articles about UK Parliament

14/09/2018 ForcesWatch comment

Our response to the Public Accounts Committee have today published their report Skill Shortages in the Armed Forces, which makes a number of problematic recommendations that put the military's operational needs over other considerations.

25/07/2018 ForcesWatch press release

The Defence Select Committee recommended that the Ministry of Defence ‘conducts or commissions further research into female personnel, early Service leavers and recruits under 18 to determine the extent to which they are at higher risk of developing mental health conditions.’

24/02/2017 ForcesWatch comment

We report on the recent debate in Parliament arguing that the age of recruitment to the UK armed forces be raised.

Ask your MP to sign an Early Day Motion on The Recruitment of Minors into the UK Armed Forces. If you are in Scotland, ask your MSP to sign a similar motion on the Medact Report on British Armed Forces Recruitment.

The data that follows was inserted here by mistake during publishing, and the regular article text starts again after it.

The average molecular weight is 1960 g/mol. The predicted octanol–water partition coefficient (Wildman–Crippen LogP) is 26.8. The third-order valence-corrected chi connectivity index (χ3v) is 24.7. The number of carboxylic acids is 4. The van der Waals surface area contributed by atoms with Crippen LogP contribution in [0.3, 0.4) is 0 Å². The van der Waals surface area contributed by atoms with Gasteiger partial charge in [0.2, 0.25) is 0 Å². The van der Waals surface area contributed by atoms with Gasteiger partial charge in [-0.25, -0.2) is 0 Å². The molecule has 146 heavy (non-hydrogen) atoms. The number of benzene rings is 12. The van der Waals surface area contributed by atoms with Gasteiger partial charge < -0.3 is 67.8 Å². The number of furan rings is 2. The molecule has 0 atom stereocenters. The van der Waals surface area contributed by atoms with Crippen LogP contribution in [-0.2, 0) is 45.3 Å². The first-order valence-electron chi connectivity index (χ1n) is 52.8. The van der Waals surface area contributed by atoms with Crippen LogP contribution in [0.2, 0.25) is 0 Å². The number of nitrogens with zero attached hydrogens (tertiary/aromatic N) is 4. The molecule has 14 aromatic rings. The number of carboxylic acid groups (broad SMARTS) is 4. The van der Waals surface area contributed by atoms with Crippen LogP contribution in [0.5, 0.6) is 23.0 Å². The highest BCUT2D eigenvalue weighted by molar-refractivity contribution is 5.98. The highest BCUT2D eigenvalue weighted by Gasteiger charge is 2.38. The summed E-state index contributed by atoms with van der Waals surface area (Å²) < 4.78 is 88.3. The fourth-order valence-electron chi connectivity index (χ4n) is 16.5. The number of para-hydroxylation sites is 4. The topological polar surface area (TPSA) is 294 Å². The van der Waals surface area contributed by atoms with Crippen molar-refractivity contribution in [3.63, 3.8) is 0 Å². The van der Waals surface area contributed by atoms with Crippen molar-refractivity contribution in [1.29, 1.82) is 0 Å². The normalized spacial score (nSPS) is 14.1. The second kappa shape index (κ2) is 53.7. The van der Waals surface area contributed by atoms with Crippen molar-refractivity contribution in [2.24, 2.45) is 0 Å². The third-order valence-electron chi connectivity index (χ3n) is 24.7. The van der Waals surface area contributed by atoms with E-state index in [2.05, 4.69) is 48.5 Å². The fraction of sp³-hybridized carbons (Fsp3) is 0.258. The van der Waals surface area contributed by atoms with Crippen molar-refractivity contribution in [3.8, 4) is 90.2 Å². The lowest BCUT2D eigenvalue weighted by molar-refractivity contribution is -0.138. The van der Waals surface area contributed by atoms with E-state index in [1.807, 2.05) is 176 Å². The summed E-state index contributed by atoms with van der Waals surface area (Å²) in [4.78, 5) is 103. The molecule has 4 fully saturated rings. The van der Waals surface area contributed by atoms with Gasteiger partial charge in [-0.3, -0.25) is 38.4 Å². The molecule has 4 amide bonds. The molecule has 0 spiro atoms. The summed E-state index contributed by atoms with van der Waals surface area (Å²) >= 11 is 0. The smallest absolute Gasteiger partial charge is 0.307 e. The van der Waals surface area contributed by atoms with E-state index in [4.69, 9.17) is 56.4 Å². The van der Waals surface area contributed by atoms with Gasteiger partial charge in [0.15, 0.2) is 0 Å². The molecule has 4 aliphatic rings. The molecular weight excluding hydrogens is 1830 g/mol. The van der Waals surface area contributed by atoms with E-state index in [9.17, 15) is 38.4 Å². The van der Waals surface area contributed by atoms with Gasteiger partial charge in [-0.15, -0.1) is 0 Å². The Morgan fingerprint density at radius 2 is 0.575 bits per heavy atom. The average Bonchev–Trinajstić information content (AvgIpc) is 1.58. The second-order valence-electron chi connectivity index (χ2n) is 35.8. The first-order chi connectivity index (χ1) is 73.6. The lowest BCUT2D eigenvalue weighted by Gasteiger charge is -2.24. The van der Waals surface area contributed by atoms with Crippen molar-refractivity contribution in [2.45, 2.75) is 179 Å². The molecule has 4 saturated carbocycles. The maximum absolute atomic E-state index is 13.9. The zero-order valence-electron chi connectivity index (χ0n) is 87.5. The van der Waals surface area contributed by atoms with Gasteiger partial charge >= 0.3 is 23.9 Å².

Written evidence submitted by ForcesWatch to the Education Committee's Alternative Provision Inquiry

This submission briefly outlines 'alternative provision with a military ethos' and details a number of concerns - relative effectiveness, targeting disadvantage, lack of consultation and lack of scrutiny.

ForcesWatch, UK Parliament

Written evidence submitted by ForcesWatch to the Defence Committee's Armed Forces and Veterans Mental Health Inquiry.

We conclude that:

More independent research, in anonymised conditions, needs to be carried out in a number of areas, including:

  • The relationship between early enlistment (especially junior entry), prior vulnerabilities such as socio-economic disadvantage, and short and long-term health impacts.
  • The connection between military training and mental ill-health.
  • Developmental issues that affect adolescents in particular, for example in assessing and appreciating long-term risk and making an informed decision to enlist.
  • Moral injury and how issues of conscience impact mental health.

Steps should be taken to improve legal procedures by which claims of harassment and bullying are investigated and incidents are reported within the military.

In order to avoid mental health risks to young soldiers, junior entry recruitment of those under 18 should end. There needs to be greater understanding about pre-enlistment risk factors for psychological ill-health such as socio-economic disadvantage and childhood adversity, and a consequent shift away from recruitment marketing that targets vulnerable groups.

ForcesWatch, UK Parliament